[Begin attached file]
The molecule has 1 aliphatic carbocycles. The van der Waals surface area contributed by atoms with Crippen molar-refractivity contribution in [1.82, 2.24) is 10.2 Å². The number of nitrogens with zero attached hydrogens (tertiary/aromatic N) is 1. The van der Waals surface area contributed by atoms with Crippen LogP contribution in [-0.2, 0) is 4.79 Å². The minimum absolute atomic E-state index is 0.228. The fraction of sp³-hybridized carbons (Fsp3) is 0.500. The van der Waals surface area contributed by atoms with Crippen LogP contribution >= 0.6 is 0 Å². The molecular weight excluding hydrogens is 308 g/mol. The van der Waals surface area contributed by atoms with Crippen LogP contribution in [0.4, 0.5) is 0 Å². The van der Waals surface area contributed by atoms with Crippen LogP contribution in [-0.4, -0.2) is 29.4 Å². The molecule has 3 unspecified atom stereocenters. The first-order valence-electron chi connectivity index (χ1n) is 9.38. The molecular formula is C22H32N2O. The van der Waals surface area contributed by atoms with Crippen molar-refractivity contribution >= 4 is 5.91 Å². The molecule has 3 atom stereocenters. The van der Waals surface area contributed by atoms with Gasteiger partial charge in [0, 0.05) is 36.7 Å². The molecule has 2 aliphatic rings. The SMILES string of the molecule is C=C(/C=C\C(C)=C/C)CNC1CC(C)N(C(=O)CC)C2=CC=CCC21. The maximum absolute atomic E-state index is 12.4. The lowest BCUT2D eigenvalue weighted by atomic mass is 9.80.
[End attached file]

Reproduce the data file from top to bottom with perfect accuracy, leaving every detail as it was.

The molecule has 1 aliphatic carbocycles. The van der Waals surface area contributed by atoms with Crippen molar-refractivity contribution in [1.82, 2.24) is 10.2 Å². The number of nitrogens with zero attached hydrogens (tertiary/aromatic N) is 1. The van der Waals surface area contributed by atoms with Crippen LogP contribution in [-0.2, 0) is 4.79 Å². The minimum absolute atomic E-state index is 0.228. The fraction of sp³-hybridized carbons (Fsp3) is 0.500. The van der Waals surface area contributed by atoms with Crippen LogP contribution >= 0.6 is 0 Å². The molecular weight excluding hydrogens is 308 g/mol. The van der Waals surface area contributed by atoms with Crippen LogP contribution in [0.4, 0.5) is 0 Å². The van der Waals surface area contributed by atoms with Crippen LogP contribution in [-0.4, -0.2) is 29.4 Å². The molecule has 3 unspecified atom stereocenters. The first-order valence-electron chi connectivity index (χ1n) is 9.38. The molecular formula is C22H32N2O. The van der Waals surface area contributed by atoms with Crippen molar-refractivity contribution >= 4 is 5.91 Å². The molecule has 3 atom stereocenters. The van der Waals surface area contributed by atoms with Gasteiger partial charge in [0, 0.05) is 36.7 Å². The molecule has 2 aliphatic rings. The SMILES string of the molecule is C=C(/C=C\C(C)=C/C)CNC1CC(C)N(C(=O)CC)C2=CC=CCC21. The maximum absolute atomic E-state index is 12.4. The lowest BCUT2D eigenvalue weighted by atomic mass is 9.80.